Jonathan Franzen, the novelist, recently published a piece in the New Yorker that caused a bit of stir. The piece is called What If We Stopped Pretending?, and let’s just say it’s not particularly optimistic. In fact, its subtitle is “The climate apocalypse is coming. To prepare for it, we need to admit that we can’t prevent it.”
You should read Franzen’s piece, not just for itself but because there’s more of this kind of high-tone despair coming down the pike, lots more. Given this, it would be good if we could all get our thoughts in order. I’ve already done so, because I’m writing a piece on the culture of climate despair. I fired off a letter to the editor, and they actually published it.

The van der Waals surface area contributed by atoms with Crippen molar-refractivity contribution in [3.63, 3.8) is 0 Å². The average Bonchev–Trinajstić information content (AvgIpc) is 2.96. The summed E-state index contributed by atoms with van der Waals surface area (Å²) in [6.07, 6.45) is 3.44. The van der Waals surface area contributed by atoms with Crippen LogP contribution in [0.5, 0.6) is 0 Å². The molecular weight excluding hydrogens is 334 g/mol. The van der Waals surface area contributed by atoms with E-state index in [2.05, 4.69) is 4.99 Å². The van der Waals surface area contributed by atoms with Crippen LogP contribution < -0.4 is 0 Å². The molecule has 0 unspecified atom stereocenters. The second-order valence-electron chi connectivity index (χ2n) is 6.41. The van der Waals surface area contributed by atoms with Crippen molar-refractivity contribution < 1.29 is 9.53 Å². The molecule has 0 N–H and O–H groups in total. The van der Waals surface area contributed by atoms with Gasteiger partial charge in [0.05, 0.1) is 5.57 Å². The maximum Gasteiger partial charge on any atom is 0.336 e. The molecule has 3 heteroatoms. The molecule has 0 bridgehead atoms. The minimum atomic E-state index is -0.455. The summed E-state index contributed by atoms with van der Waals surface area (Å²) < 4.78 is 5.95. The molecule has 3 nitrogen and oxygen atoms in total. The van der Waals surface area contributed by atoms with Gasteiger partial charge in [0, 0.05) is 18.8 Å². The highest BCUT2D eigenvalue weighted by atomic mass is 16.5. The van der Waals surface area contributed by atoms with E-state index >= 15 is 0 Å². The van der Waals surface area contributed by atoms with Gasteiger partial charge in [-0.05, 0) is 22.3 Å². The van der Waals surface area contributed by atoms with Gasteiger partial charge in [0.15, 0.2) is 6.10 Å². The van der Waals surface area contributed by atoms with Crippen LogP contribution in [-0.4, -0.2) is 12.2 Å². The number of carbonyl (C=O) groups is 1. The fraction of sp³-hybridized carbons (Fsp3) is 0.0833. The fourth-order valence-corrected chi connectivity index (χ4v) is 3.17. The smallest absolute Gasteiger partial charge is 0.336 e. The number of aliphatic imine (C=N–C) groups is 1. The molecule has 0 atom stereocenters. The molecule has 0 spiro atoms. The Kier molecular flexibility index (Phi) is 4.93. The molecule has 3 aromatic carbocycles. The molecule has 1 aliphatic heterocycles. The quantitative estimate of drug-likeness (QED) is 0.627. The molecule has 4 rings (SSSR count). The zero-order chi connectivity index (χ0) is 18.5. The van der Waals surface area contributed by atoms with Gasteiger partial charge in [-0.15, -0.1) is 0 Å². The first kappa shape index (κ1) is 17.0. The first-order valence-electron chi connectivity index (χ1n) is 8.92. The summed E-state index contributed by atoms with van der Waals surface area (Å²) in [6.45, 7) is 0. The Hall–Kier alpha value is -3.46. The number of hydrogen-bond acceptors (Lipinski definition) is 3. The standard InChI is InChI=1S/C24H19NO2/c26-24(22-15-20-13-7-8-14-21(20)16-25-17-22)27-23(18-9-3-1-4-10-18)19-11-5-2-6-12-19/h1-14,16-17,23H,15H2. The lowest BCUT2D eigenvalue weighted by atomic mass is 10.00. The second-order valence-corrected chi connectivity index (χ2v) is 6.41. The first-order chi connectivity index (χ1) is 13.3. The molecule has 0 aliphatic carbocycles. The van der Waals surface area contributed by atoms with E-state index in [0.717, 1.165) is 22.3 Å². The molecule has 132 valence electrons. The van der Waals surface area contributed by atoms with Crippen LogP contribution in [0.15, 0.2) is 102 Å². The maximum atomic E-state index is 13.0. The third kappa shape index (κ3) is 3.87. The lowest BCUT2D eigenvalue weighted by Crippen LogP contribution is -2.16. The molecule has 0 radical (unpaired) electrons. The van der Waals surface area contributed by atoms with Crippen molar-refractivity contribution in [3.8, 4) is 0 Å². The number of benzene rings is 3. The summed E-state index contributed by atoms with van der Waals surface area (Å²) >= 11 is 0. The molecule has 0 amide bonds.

Here’s what I said:
“The most exemplary of the new books on climate change—David Wallace-Wells’s “The Uninhabitable Earth” and Bill McKibben’s “Falter”—struggle for an honesty that does not counsel despair. Franzen’s argument, which suggests that attempts to mobilize are at odds with conservation and even with moral clarity, is an unhelpful distortion of the truth. We have the money and the technology to save ourselves. The tragedy, if it comes to that, will be that we don’t do so, even though we can. “